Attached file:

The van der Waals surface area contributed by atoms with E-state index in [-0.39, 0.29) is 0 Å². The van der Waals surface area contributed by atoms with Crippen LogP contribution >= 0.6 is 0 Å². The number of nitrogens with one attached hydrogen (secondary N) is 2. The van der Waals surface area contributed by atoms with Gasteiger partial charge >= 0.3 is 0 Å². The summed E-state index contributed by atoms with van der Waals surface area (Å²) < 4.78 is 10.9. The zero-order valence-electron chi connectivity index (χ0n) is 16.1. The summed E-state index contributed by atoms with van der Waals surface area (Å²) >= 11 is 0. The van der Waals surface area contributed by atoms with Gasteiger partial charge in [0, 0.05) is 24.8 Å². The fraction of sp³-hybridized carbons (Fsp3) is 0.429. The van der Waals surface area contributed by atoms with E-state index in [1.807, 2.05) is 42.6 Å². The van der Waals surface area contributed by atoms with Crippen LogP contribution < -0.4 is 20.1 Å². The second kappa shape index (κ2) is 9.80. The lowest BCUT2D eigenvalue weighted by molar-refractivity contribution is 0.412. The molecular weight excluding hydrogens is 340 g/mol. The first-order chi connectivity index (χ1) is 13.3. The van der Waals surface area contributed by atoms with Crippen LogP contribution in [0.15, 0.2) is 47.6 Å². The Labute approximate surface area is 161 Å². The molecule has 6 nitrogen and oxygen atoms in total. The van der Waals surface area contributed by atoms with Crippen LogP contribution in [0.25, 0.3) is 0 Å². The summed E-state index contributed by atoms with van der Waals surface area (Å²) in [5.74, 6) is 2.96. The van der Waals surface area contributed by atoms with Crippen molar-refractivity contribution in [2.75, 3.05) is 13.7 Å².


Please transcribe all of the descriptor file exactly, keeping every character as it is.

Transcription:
The van der Waals surface area contributed by atoms with E-state index in [-0.39, 0.29) is 0 Å². The van der Waals surface area contributed by atoms with Crippen LogP contribution >= 0.6 is 0 Å². The number of nitrogens with one attached hydrogen (secondary N) is 2. The van der Waals surface area contributed by atoms with Gasteiger partial charge >= 0.3 is 0 Å². The summed E-state index contributed by atoms with van der Waals surface area (Å²) < 4.78 is 10.9. The zero-order valence-electron chi connectivity index (χ0n) is 16.1. The summed E-state index contributed by atoms with van der Waals surface area (Å²) >= 11 is 0. The van der Waals surface area contributed by atoms with Gasteiger partial charge in [0, 0.05) is 24.8 Å². The fraction of sp³-hybridized carbons (Fsp3) is 0.429. The van der Waals surface area contributed by atoms with E-state index in [1.807, 2.05) is 42.6 Å². The van der Waals surface area contributed by atoms with Crippen LogP contribution < -0.4 is 20.1 Å². The second kappa shape index (κ2) is 9.80. The lowest BCUT2D eigenvalue weighted by molar-refractivity contribution is 0.412. The molecular weight excluding hydrogens is 340 g/mol. The first-order chi connectivity index (χ1) is 13.3. The van der Waals surface area contributed by atoms with Crippen LogP contribution in [0.15, 0.2) is 47.6 Å². The Labute approximate surface area is 161 Å². The molecule has 6 nitrogen and oxygen atoms in total. The van der Waals surface area contributed by atoms with Crippen LogP contribution in [0.25, 0.3) is 0 Å². The summed E-state index contributed by atoms with van der Waals surface area (Å²) in [5.74, 6) is 2.96. The van der Waals surface area contributed by atoms with Crippen molar-refractivity contribution in [2.75, 3.05) is 13.7 Å².